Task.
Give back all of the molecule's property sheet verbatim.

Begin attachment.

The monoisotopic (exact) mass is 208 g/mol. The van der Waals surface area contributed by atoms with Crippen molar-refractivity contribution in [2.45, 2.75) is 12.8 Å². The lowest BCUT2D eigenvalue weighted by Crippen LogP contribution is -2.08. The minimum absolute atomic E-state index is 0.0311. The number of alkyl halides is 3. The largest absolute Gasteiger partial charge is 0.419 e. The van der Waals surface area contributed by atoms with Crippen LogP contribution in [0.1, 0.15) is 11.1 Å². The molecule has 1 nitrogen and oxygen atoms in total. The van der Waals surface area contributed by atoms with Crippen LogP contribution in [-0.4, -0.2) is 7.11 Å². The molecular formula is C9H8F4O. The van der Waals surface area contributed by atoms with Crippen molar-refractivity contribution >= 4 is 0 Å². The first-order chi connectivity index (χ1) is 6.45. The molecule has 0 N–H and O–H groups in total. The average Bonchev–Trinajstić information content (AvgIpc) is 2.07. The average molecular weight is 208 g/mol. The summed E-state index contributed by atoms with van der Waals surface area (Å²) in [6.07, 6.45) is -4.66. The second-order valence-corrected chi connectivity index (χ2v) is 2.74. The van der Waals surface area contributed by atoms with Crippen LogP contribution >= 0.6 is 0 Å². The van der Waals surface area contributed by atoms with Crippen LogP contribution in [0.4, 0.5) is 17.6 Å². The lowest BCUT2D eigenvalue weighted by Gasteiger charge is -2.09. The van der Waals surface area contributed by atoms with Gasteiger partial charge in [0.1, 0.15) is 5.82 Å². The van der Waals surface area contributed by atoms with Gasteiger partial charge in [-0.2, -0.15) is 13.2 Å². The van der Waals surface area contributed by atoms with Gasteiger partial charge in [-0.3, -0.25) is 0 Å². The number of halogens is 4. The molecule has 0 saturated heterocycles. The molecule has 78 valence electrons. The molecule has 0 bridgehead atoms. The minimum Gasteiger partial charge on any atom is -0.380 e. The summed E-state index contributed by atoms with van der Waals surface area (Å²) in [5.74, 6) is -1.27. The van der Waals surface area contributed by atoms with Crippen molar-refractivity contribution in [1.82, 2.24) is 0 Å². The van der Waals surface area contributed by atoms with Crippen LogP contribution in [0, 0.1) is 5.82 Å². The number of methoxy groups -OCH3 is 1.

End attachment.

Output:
The monoisotopic (exact) mass is 208 g/mol. The van der Waals surface area contributed by atoms with Crippen molar-refractivity contribution in [2.45, 2.75) is 12.8 Å². The lowest BCUT2D eigenvalue weighted by Crippen LogP contribution is -2.08. The minimum absolute atomic E-state index is 0.0311. The number of alkyl halides is 3. The largest absolute Gasteiger partial charge is 0.419 e. The van der Waals surface area contributed by atoms with Crippen LogP contribution in [0.1, 0.15) is 11.1 Å². The molecule has 1 nitrogen and oxygen atoms in total. The van der Waals surface area contributed by atoms with Crippen LogP contribution in [-0.4, -0.2) is 7.11 Å². The molecular formula is C9H8F4O. The van der Waals surface area contributed by atoms with Crippen molar-refractivity contribution >= 4 is 0 Å². The first-order chi connectivity index (χ1) is 6.45. The molecule has 0 N–H and O–H groups in total. The average Bonchev–Trinajstić information content (AvgIpc) is 2.07. The average molecular weight is 208 g/mol. The summed E-state index contributed by atoms with van der Waals surface area (Å²) in [6.07, 6.45) is -4.66. The second-order valence-corrected chi connectivity index (χ2v) is 2.74. The van der Waals surface area contributed by atoms with Crippen LogP contribution >= 0.6 is 0 Å². The van der Waals surface area contributed by atoms with Crippen LogP contribution in [0.4, 0.5) is 17.6 Å². The lowest BCUT2D eigenvalue weighted by Gasteiger charge is -2.09. The van der Waals surface area contributed by atoms with Gasteiger partial charge in [0.1, 0.15) is 5.82 Å². The van der Waals surface area contributed by atoms with Gasteiger partial charge in [-0.2, -0.15) is 13.2 Å². The van der Waals surface area contributed by atoms with Gasteiger partial charge in [-0.3, -0.25) is 0 Å². The number of halogens is 4. The molecule has 0 saturated heterocycles. The molecule has 78 valence electrons. The molecule has 0 bridgehead atoms. The minimum Gasteiger partial charge on any atom is -0.380 e. The summed E-state index contributed by atoms with van der Waals surface area (Å²) in [5.74, 6) is -1.27. The van der Waals surface area contributed by atoms with Crippen molar-refractivity contribution in [1.82, 2.24) is 0 Å². The van der Waals surface area contributed by atoms with Crippen LogP contribution in [0, 0.1) is 5.82 Å². The number of methoxy groups -OCH3 is 1.